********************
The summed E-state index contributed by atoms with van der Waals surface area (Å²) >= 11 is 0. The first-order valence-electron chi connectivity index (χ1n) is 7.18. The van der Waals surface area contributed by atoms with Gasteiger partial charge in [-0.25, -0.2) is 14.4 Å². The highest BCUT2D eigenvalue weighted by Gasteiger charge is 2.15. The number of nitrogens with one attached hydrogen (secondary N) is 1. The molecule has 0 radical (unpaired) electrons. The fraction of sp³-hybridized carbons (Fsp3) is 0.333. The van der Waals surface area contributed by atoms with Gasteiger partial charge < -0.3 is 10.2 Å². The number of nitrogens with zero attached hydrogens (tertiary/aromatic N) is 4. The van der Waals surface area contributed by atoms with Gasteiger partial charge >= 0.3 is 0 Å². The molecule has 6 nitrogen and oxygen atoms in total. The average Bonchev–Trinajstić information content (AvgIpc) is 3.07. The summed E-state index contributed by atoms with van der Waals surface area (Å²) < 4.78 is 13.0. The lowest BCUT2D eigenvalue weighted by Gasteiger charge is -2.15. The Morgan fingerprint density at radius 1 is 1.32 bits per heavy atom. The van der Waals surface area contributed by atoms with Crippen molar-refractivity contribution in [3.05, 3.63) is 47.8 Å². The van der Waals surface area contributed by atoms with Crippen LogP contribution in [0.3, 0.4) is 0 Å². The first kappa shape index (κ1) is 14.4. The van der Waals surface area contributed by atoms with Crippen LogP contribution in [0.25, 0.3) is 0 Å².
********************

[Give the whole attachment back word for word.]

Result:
The summed E-state index contributed by atoms with van der Waals surface area (Å²) >= 11 is 0. The first-order valence-electron chi connectivity index (χ1n) is 7.18. The van der Waals surface area contributed by atoms with Gasteiger partial charge in [-0.25, -0.2) is 14.4 Å². The highest BCUT2D eigenvalue weighted by Gasteiger charge is 2.15. The number of nitrogens with one attached hydrogen (secondary N) is 1. The molecule has 0 radical (unpaired) electrons. The fraction of sp³-hybridized carbons (Fsp3) is 0.333. The van der Waals surface area contributed by atoms with Gasteiger partial charge < -0.3 is 10.2 Å². The number of nitrogens with zero attached hydrogens (tertiary/aromatic N) is 4. The van der Waals surface area contributed by atoms with Gasteiger partial charge >= 0.3 is 0 Å². The molecule has 6 nitrogen and oxygen atoms in total. The average Bonchev–Trinajstić information content (AvgIpc) is 3.07. The summed E-state index contributed by atoms with van der Waals surface area (Å²) < 4.78 is 13.0. The lowest BCUT2D eigenvalue weighted by Gasteiger charge is -2.15. The Morgan fingerprint density at radius 1 is 1.32 bits per heavy atom. The van der Waals surface area contributed by atoms with Crippen molar-refractivity contribution in [3.05, 3.63) is 47.8 Å². The van der Waals surface area contributed by atoms with Crippen LogP contribution in [0.3, 0.4) is 0 Å². The first kappa shape index (κ1) is 14.4. The van der Waals surface area contributed by atoms with Crippen LogP contribution in [0.25, 0.3) is 0 Å².